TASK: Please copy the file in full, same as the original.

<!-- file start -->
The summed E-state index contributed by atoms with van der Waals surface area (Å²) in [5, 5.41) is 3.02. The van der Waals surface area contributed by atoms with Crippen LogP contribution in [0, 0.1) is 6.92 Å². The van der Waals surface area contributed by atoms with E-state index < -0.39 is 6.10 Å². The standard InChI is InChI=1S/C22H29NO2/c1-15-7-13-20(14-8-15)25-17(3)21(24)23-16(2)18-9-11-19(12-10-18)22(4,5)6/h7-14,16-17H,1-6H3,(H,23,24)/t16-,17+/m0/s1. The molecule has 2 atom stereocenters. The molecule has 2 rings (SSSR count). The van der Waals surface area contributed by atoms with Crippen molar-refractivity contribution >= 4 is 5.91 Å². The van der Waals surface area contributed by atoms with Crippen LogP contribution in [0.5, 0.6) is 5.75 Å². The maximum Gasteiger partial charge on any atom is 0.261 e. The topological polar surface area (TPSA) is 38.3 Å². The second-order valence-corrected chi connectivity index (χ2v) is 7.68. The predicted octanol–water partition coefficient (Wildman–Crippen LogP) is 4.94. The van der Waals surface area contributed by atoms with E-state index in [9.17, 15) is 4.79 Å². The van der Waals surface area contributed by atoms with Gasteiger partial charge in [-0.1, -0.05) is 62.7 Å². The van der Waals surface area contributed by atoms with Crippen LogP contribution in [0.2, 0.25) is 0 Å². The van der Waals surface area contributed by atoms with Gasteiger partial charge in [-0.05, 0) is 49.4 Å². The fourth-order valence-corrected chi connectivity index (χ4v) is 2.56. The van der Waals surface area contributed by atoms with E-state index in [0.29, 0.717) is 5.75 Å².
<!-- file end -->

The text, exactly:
The summed E-state index contributed by atoms with van der Waals surface area (Å²) in [5, 5.41) is 3.02. The van der Waals surface area contributed by atoms with Crippen LogP contribution in [0, 0.1) is 6.92 Å². The van der Waals surface area contributed by atoms with E-state index < -0.39 is 6.10 Å². The standard InChI is InChI=1S/C22H29NO2/c1-15-7-13-20(14-8-15)25-17(3)21(24)23-16(2)18-9-11-19(12-10-18)22(4,5)6/h7-14,16-17H,1-6H3,(H,23,24)/t16-,17+/m0/s1. The molecule has 2 atom stereocenters. The molecule has 2 rings (SSSR count). The van der Waals surface area contributed by atoms with Crippen molar-refractivity contribution >= 4 is 5.91 Å². The van der Waals surface area contributed by atoms with Crippen LogP contribution in [0.5, 0.6) is 5.75 Å². The maximum Gasteiger partial charge on any atom is 0.261 e. The topological polar surface area (TPSA) is 38.3 Å². The second-order valence-corrected chi connectivity index (χ2v) is 7.68. The predicted octanol–water partition coefficient (Wildman–Crippen LogP) is 4.94. The van der Waals surface area contributed by atoms with E-state index in [9.17, 15) is 4.79 Å². The van der Waals surface area contributed by atoms with Gasteiger partial charge in [-0.1, -0.05) is 62.7 Å². The van der Waals surface area contributed by atoms with Crippen LogP contribution in [0.2, 0.25) is 0 Å². The van der Waals surface area contributed by atoms with Gasteiger partial charge in [-0.05, 0) is 49.4 Å². The fourth-order valence-corrected chi connectivity index (χ4v) is 2.56. The van der Waals surface area contributed by atoms with E-state index in [0.29, 0.717) is 5.75 Å².